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New vs. Old Drugs: Which Have a Bigger Impact on Drug Pricing?

New vs. Old Drugs: Which Have a Bigger Impact on Drug Pricing?

While the approval of new, ground-breaking therapies surely contributes to the rising cost of prescription drugs overall, the pharmaceutical industry routinely implements price increases on older, existing drugs.

Last year, Spark Therapeutics’ gene therapy drug Luxturna joined the ranks of some of the most expensive drugs in the US when its list price was announced at $850,000. While the approval of new, ground-breaking therapies surely contributes to the rising cost of prescription drugs overall, the pharmaceutical industry routinely implements price increases on older, existing drugs.

The question is, do newer or older drugs have a greater influence on drug pricing? This is what researchers from the University of Pittsburgh sought to understand in their study, which was recently published in the journal Health Affairs.

The research team found that price increases on existing branded drugs contributed more heavily to costs in that market segment compared to the launch of newer drugs. For generic drugs and specialty drugs – such as injectable biologics which can be complicated and costly to produce – new products had a larger impact on overall drug pricing compared to older drugs.

“It makes sense to pay more for new drugs because sometimes new drugs are more effective, safer or treat a new disease you didn’t have a treatment for. Sometimes new drugs do bring more value,” said lead author Dr. Inmaculada Hernandez, assistant professor at the Pitt School of Pharmacy. “But the high year-over-year increases in costs of existing products do not reflect improved value.”

Using pharmacy claims data from UPMC Health Plan and drug pricing data from First Databank, Hernandez and his colleagues analyzed changes in the list price of drugs between 2005 and 2016. In all, thousands of drugs were included in the study, with the researchers defining “new drugs” as those that had only been available for three years or less. For generic drugs, newness was defined as the three-year period after the patent for the branded version of the medication had expired.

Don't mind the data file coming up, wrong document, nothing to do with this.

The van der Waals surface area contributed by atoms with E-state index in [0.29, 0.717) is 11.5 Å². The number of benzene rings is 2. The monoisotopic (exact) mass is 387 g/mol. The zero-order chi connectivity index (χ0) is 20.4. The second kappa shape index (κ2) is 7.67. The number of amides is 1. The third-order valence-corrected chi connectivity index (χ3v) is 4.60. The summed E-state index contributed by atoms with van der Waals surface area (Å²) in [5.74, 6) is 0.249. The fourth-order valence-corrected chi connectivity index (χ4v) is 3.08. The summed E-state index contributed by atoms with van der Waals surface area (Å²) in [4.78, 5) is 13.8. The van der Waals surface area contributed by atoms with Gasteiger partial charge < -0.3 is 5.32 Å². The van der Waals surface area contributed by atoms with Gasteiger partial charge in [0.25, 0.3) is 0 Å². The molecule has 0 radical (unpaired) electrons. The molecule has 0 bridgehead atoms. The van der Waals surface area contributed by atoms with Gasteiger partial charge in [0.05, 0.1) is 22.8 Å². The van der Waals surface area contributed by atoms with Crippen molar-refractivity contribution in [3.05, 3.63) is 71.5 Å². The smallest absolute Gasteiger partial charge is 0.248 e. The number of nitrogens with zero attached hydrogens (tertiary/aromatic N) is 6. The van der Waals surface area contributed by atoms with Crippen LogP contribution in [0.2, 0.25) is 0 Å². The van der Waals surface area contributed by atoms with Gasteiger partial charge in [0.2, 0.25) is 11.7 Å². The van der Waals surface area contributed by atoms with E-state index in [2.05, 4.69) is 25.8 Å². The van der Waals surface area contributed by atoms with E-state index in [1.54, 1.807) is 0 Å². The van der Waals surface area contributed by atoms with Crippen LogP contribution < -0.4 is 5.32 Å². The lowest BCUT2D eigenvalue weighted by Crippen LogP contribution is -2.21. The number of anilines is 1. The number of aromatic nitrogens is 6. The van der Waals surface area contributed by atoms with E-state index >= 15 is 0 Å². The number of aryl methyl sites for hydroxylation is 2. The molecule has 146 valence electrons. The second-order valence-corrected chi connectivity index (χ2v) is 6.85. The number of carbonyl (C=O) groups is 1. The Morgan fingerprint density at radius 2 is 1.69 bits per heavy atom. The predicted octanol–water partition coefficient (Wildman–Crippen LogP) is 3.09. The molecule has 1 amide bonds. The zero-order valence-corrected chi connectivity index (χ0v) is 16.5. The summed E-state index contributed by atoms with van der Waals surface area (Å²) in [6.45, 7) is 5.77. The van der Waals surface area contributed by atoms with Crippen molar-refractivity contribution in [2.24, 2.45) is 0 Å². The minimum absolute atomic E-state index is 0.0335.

Over the study period, the price of brand name oral medications increased by an average of nine percent each year. This number was even higher for injectable drugs which experienced price hikes around 15 percent per year.

Annual price increases for specialty drugs like biologics came in between 13 and 21 percent for oral and injectable products. However, unlike branded medications, the launch of new biologics had a greater impact on overall pricing compared to hikes on existing specialty products.

According to Hernandez and others, drugmakers can get away with increasing the price of a medication each year when no generic competition exists for a given products. For example, Sanofi increased the price of their bestselling insulin Lantus by nearly 50 percent in 2014 despite the fact that the drug was approved nearly 10 years prior.

“These types of insulin have been around for a while,” Hernandez said. “Whereas the original patent for Lantus expired in 2015, dozens of secondary patents prevent competition, and it is this lack of competition that allows manufacturers to keep increasing prices much faster than inflation.”

In 2016, amid increasing pressures from government, pharmaceutical companies like Allergan agreed to a self-imposed annual limit of 10 percent for drug price increases. However, Allergan and almost 30 other drugmakers have started 2019 by hiking the price of multiple drugs in a move that’s sure to upset the Trump Administration and others who have been critical of pharma’s pricing practices.